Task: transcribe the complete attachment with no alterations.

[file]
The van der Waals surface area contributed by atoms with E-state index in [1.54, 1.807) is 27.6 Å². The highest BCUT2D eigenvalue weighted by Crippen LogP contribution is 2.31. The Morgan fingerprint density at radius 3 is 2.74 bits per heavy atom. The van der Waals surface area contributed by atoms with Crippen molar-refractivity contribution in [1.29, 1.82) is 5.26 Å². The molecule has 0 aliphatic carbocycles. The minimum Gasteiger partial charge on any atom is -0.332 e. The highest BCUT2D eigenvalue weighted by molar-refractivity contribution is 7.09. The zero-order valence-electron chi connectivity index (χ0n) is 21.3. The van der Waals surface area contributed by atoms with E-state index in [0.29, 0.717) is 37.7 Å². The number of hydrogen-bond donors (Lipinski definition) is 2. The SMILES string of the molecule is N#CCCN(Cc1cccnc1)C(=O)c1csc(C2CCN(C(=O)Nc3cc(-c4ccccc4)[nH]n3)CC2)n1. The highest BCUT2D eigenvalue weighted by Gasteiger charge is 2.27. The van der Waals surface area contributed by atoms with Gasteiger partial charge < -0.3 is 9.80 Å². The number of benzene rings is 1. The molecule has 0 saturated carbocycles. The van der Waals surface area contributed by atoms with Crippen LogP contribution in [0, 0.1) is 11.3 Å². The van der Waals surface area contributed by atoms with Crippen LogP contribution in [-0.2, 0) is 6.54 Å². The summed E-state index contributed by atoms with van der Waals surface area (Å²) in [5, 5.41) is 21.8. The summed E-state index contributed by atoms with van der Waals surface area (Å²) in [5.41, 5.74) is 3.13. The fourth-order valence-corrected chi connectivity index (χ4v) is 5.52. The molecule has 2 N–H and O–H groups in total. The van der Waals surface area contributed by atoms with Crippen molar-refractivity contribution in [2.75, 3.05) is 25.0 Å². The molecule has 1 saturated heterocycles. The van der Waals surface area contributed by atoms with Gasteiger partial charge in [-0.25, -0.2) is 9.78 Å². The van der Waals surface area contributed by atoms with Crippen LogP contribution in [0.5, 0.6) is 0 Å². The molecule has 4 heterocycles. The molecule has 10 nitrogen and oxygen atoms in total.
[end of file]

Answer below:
The van der Waals surface area contributed by atoms with E-state index in [1.54, 1.807) is 27.6 Å². The highest BCUT2D eigenvalue weighted by Crippen LogP contribution is 2.31. The Morgan fingerprint density at radius 3 is 2.74 bits per heavy atom. The van der Waals surface area contributed by atoms with Crippen molar-refractivity contribution in [1.29, 1.82) is 5.26 Å². The molecule has 0 aliphatic carbocycles. The minimum Gasteiger partial charge on any atom is -0.332 e. The highest BCUT2D eigenvalue weighted by molar-refractivity contribution is 7.09. The zero-order valence-electron chi connectivity index (χ0n) is 21.3. The van der Waals surface area contributed by atoms with E-state index in [0.29, 0.717) is 37.7 Å². The number of hydrogen-bond donors (Lipinski definition) is 2. The SMILES string of the molecule is N#CCCN(Cc1cccnc1)C(=O)c1csc(C2CCN(C(=O)Nc3cc(-c4ccccc4)[nH]n3)CC2)n1. The highest BCUT2D eigenvalue weighted by Gasteiger charge is 2.27. The van der Waals surface area contributed by atoms with Gasteiger partial charge < -0.3 is 9.80 Å². The number of benzene rings is 1. The molecule has 0 saturated carbocycles. The van der Waals surface area contributed by atoms with Crippen LogP contribution in [0, 0.1) is 11.3 Å². The van der Waals surface area contributed by atoms with Crippen LogP contribution in [-0.2, 0) is 6.54 Å². The summed E-state index contributed by atoms with van der Waals surface area (Å²) in [5, 5.41) is 21.8. The summed E-state index contributed by atoms with van der Waals surface area (Å²) in [5.41, 5.74) is 3.13. The fourth-order valence-corrected chi connectivity index (χ4v) is 5.52. The molecule has 2 N–H and O–H groups in total. The van der Waals surface area contributed by atoms with Crippen molar-refractivity contribution in [2.75, 3.05) is 25.0 Å². The molecule has 1 saturated heterocycles. The van der Waals surface area contributed by atoms with Gasteiger partial charge in [-0.25, -0.2) is 9.78 Å². The van der Waals surface area contributed by atoms with Crippen LogP contribution in [0.5, 0.6) is 0 Å². The molecule has 4 heterocycles. The molecule has 10 nitrogen and oxygen atoms in total.